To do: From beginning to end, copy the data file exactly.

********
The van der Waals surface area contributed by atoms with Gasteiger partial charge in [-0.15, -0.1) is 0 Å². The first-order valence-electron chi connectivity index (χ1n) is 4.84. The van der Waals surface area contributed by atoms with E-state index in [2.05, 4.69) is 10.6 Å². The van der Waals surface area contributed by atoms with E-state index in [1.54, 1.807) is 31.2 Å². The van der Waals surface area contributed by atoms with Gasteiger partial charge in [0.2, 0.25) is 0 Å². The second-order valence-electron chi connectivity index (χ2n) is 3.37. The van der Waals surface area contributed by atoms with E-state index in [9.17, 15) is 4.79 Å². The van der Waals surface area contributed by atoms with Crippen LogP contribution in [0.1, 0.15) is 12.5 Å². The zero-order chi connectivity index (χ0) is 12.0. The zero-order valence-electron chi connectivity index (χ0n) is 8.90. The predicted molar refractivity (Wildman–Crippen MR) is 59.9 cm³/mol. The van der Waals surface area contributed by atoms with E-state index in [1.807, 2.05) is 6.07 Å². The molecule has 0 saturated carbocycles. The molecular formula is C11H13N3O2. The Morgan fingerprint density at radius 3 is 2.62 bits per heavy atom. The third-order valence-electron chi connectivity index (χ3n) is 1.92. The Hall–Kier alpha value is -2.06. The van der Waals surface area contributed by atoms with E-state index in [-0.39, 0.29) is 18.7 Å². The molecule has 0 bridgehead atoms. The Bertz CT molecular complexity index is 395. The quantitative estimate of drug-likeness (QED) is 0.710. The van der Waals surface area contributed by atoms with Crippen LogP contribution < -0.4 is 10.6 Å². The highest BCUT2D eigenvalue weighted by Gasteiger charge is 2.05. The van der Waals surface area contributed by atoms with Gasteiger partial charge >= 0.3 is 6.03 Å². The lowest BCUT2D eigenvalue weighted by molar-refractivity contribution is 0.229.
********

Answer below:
The van der Waals surface area contributed by atoms with Gasteiger partial charge in [-0.15, -0.1) is 0 Å². The first-order valence-electron chi connectivity index (χ1n) is 4.84. The van der Waals surface area contributed by atoms with E-state index in [2.05, 4.69) is 10.6 Å². The van der Waals surface area contributed by atoms with E-state index in [1.54, 1.807) is 31.2 Å². The van der Waals surface area contributed by atoms with Gasteiger partial charge in [0.2, 0.25) is 0 Å². The second-order valence-electron chi connectivity index (χ2n) is 3.37. The van der Waals surface area contributed by atoms with E-state index in [9.17, 15) is 4.79 Å². The van der Waals surface area contributed by atoms with Crippen LogP contribution in [0.1, 0.15) is 12.5 Å². The zero-order chi connectivity index (χ0) is 12.0. The zero-order valence-electron chi connectivity index (χ0n) is 8.90. The predicted molar refractivity (Wildman–Crippen MR) is 59.9 cm³/mol. The van der Waals surface area contributed by atoms with E-state index in [1.807, 2.05) is 6.07 Å². The molecule has 0 saturated carbocycles. The molecular formula is C11H13N3O2. The Morgan fingerprint density at radius 3 is 2.62 bits per heavy atom. The third-order valence-electron chi connectivity index (χ3n) is 1.92. The Hall–Kier alpha value is -2.06. The van der Waals surface area contributed by atoms with E-state index in [-0.39, 0.29) is 18.7 Å². The molecule has 0 bridgehead atoms. The Bertz CT molecular complexity index is 395. The quantitative estimate of drug-likeness (QED) is 0.710. The van der Waals surface area contributed by atoms with Crippen LogP contribution < -0.4 is 10.6 Å². The highest BCUT2D eigenvalue weighted by Gasteiger charge is 2.05. The van der Waals surface area contributed by atoms with Gasteiger partial charge >= 0.3 is 6.03 Å². The lowest BCUT2D eigenvalue weighted by molar-refractivity contribution is 0.229.